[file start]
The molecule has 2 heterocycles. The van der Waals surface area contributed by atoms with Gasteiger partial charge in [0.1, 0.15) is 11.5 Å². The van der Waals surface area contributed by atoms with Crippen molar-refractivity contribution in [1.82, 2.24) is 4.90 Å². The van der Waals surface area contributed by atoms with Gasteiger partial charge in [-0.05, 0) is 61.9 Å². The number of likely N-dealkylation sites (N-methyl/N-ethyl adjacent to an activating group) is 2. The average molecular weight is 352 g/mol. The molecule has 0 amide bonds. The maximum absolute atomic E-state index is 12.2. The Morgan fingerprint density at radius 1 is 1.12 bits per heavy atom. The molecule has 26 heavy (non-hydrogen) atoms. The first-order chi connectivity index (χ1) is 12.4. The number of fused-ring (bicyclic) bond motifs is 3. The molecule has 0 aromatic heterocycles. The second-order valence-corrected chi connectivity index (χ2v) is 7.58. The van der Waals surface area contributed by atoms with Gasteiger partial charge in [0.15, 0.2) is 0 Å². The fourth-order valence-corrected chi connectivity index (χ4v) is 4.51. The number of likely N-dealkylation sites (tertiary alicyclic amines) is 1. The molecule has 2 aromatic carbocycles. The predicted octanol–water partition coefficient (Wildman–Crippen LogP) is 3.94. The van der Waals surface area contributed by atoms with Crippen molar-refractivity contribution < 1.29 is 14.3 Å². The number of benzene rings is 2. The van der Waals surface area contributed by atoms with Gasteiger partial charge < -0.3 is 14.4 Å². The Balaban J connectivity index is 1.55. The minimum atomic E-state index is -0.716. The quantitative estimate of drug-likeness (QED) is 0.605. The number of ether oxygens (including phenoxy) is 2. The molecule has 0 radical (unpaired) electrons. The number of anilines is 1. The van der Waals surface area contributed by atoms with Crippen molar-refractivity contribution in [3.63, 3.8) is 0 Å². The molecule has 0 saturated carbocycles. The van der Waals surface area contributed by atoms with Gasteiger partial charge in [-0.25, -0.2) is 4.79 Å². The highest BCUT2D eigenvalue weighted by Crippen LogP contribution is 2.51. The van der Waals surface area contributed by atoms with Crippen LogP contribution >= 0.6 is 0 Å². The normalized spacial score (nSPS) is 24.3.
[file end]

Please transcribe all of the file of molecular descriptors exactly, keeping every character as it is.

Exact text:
The molecule has 2 heterocycles. The van der Waals surface area contributed by atoms with Gasteiger partial charge in [0.1, 0.15) is 11.5 Å². The van der Waals surface area contributed by atoms with Crippen molar-refractivity contribution in [1.82, 2.24) is 4.90 Å². The van der Waals surface area contributed by atoms with Gasteiger partial charge in [-0.05, 0) is 61.9 Å². The number of likely N-dealkylation sites (N-methyl/N-ethyl adjacent to an activating group) is 2. The average molecular weight is 352 g/mol. The molecule has 0 amide bonds. The maximum absolute atomic E-state index is 12.2. The Morgan fingerprint density at radius 1 is 1.12 bits per heavy atom. The molecule has 26 heavy (non-hydrogen) atoms. The first-order chi connectivity index (χ1) is 12.4. The number of fused-ring (bicyclic) bond motifs is 3. The molecule has 0 aromatic heterocycles. The second-order valence-corrected chi connectivity index (χ2v) is 7.58. The van der Waals surface area contributed by atoms with Gasteiger partial charge in [0.15, 0.2) is 0 Å². The fourth-order valence-corrected chi connectivity index (χ4v) is 4.51. The number of likely N-dealkylation sites (tertiary alicyclic amines) is 1. The molecule has 2 aromatic carbocycles. The predicted octanol–water partition coefficient (Wildman–Crippen LogP) is 3.94. The van der Waals surface area contributed by atoms with Crippen molar-refractivity contribution < 1.29 is 14.3 Å². The number of benzene rings is 2. The van der Waals surface area contributed by atoms with Gasteiger partial charge < -0.3 is 14.4 Å². The Balaban J connectivity index is 1.55. The minimum atomic E-state index is -0.716. The quantitative estimate of drug-likeness (QED) is 0.605. The number of ether oxygens (including phenoxy) is 2. The molecule has 0 radical (unpaired) electrons. The number of anilines is 1. The van der Waals surface area contributed by atoms with Crippen molar-refractivity contribution in [3.63, 3.8) is 0 Å². The molecule has 0 saturated carbocycles. The van der Waals surface area contributed by atoms with Gasteiger partial charge in [-0.25, -0.2) is 4.79 Å². The highest BCUT2D eigenvalue weighted by Crippen LogP contribution is 2.51. The van der Waals surface area contributed by atoms with Crippen LogP contribution >= 0.6 is 0 Å². The normalized spacial score (nSPS) is 24.3.